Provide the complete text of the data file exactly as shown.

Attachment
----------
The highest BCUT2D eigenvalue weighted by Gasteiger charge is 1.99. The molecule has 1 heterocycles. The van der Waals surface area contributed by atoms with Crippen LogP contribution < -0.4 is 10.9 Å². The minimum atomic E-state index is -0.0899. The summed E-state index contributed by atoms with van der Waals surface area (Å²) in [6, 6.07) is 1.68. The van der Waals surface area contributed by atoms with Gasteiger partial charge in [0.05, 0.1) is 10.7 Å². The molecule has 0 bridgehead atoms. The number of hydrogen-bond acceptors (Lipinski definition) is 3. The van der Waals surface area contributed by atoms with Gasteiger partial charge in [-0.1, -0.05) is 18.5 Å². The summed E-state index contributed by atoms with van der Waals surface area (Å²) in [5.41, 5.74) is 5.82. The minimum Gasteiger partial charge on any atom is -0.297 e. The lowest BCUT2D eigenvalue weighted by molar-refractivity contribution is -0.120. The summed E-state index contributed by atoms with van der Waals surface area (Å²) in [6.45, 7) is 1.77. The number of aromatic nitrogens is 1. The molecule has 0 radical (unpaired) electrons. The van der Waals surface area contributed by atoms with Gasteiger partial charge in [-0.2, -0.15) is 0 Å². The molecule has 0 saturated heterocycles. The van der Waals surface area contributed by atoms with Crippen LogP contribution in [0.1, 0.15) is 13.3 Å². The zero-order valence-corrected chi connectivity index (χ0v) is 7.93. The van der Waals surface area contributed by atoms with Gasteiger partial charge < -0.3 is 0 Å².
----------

The highest BCUT2D eigenvalue weighted by Gasteiger charge is 1.99. The molecule has 1 heterocycles. The van der Waals surface area contributed by atoms with Crippen LogP contribution < -0.4 is 10.9 Å². The minimum atomic E-state index is -0.0899. The summed E-state index contributed by atoms with van der Waals surface area (Å²) in [6, 6.07) is 1.68. The van der Waals surface area contributed by atoms with Gasteiger partial charge in [0.05, 0.1) is 10.7 Å². The molecule has 0 bridgehead atoms. The number of hydrogen-bond acceptors (Lipinski definition) is 3. The van der Waals surface area contributed by atoms with Gasteiger partial charge in [-0.1, -0.05) is 18.5 Å². The summed E-state index contributed by atoms with van der Waals surface area (Å²) in [5.41, 5.74) is 5.82. The minimum Gasteiger partial charge on any atom is -0.297 e. The lowest BCUT2D eigenvalue weighted by molar-refractivity contribution is -0.120. The summed E-state index contributed by atoms with van der Waals surface area (Å²) in [6.45, 7) is 1.77. The number of aromatic nitrogens is 1. The molecule has 0 radical (unpaired) electrons. The van der Waals surface area contributed by atoms with Gasteiger partial charge in [-0.2, -0.15) is 0 Å². The molecule has 0 saturated heterocycles. The van der Waals surface area contributed by atoms with Crippen LogP contribution in [0.1, 0.15) is 13.3 Å². The zero-order valence-corrected chi connectivity index (χ0v) is 7.93. The van der Waals surface area contributed by atoms with Gasteiger partial charge < -0.3 is 0 Å².